Review: Shelby Lynne
I had a hunch. The opportunity to see a true-blue celebrity like the dramatically underrated Shelby Lynne, up close and personal, in a place like Hugh’s Room was too good to be true. An enthusiastic, sold-out crowd confirmed my suspicions – the stage was more than set for something special.
At the same time, this petite, 42-year old firecracker brings with her the gloriously unsettling feeling that comes with not really knowing what to expect from her. Promoting her latest disc on her own label, “Tears, Lies & Alibis”, Lynne arrived, stripped down to little more than her rich catalogue of originals, an acoustic guitar (its strap emblazoned with a sequined “Shelvis”) and accompanying, multi-string whiz kid, John Jackson.
This was a room packed with true fans: from glitzy, big haired country girls dressed to the 9s to singer-songwriter aficionados and rockers with an appreciation for great songwriting and colourful delivery. An audience that covers this much ground speaks volumes about the artist. Playing a generous double set, Lynne tripped through equal parts new material and classics like “Johnny Met June”, “Where Am I Now?”, “I’m Alive” and “Leavin’”.
As Lynne dug deep, revealing pure emotions through her heartfelt lyrics, Jackson layered each composition with a gentle barrage of sophisticated tints and tones. As the audience absorbed each performance in pin-drop proportions, clearly moved more by Lynne’s larger-than-life stage presence and obvious abilities, she seemed momentarily taken aback to find herself among friends – translating to an even more intently-focused Lynne, lifting her craft even higher in the bargain.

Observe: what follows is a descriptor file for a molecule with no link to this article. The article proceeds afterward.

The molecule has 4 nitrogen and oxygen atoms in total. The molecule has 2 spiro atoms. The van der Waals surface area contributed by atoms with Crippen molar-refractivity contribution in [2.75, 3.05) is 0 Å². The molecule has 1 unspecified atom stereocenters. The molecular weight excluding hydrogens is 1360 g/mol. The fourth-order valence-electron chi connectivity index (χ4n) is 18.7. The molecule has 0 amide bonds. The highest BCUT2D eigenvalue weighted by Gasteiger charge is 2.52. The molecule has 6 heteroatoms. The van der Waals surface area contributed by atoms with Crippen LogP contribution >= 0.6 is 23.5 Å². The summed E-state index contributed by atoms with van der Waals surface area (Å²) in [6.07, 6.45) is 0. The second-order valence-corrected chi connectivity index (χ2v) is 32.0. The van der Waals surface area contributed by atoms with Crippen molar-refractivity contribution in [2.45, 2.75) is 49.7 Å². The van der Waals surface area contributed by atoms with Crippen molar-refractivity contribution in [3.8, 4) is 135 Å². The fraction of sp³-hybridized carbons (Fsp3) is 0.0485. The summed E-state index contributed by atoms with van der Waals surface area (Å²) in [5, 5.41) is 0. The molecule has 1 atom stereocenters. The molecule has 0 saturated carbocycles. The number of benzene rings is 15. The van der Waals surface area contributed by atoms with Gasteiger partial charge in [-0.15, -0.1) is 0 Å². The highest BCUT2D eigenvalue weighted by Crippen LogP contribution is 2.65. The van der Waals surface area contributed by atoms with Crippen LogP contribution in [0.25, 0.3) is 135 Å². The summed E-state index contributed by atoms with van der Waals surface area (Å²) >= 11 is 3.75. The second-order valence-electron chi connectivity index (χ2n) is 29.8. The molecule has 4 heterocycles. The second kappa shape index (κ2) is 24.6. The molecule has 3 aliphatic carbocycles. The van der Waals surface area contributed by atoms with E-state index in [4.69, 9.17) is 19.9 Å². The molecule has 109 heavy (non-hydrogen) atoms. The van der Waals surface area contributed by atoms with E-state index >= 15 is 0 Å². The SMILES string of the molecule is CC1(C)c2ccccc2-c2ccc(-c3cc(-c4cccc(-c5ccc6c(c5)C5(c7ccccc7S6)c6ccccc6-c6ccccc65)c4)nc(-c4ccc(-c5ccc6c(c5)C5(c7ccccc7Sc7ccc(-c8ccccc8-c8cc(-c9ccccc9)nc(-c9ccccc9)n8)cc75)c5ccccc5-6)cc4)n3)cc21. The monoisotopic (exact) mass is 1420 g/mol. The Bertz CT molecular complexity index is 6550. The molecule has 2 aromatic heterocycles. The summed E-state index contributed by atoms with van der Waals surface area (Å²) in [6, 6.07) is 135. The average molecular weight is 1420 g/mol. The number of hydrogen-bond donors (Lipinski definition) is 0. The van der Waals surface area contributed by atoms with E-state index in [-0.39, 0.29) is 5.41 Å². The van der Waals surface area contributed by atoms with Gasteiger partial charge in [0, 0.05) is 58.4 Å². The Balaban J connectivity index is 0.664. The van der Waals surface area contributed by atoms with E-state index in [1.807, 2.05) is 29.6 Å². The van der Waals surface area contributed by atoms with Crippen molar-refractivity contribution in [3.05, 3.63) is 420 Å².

Burying herself within each lyric, Lynne is beyond vulnerable which is, perhaps, her key appeal. As a songwriter, she’s a bottomless pit of heart-piercing material that celebrates loneliness, promoting, at the same time, living with extreme passion. As an interpreter of other’s music, she’s unstoppable in her inventiveness, dipping into musical genres like different hues of paint, having covered off country, Western swing, soul, roots-rock, blues, jazz and most things in-between across her 12-album output in less than 21 years.
Even if she’s channeling Dusty Springfield – as she did beautifully with the soulful “Willie and Laura Mae Jones“– she’s her own person. This tough little rebel is, if nothing else is obvious, a fiercely-committed artist who has done things her way, remaining totally in-charge. Case in point was the new material showcased: “Like A Fool”, “Something to be Said About Airstreams” and “Why Didn’t You Call Me?” – each reminding the listener of her innate ability to dress a lyric in highly complementary clothing.
With only Jackson’s sturdy support on slide or dobro to back her up, each song came through in vivid Technicolor, wrapped up in the degree of confidence that only comes with having survived so much in such a short time and on her own terms. Granted she was selling these songs to the already-converted, she was clearly giving it her all across a generous double-set that seemed over far too soon. Thank goodness for her “this-is-never-going-to-be-on-a- record” drawer, the source for so much of the material on “Tears, Lies & Alibis”.
Rest assured, she’s got a closet-full to come and, despite the fact she vanished after her encore – hardly the norm for the meet ’n’ greet environment of Hugh’s Room – here’s hoping she comes back to give us more.
Click photo above to initiate slideshow.
All photos by Eric Thom.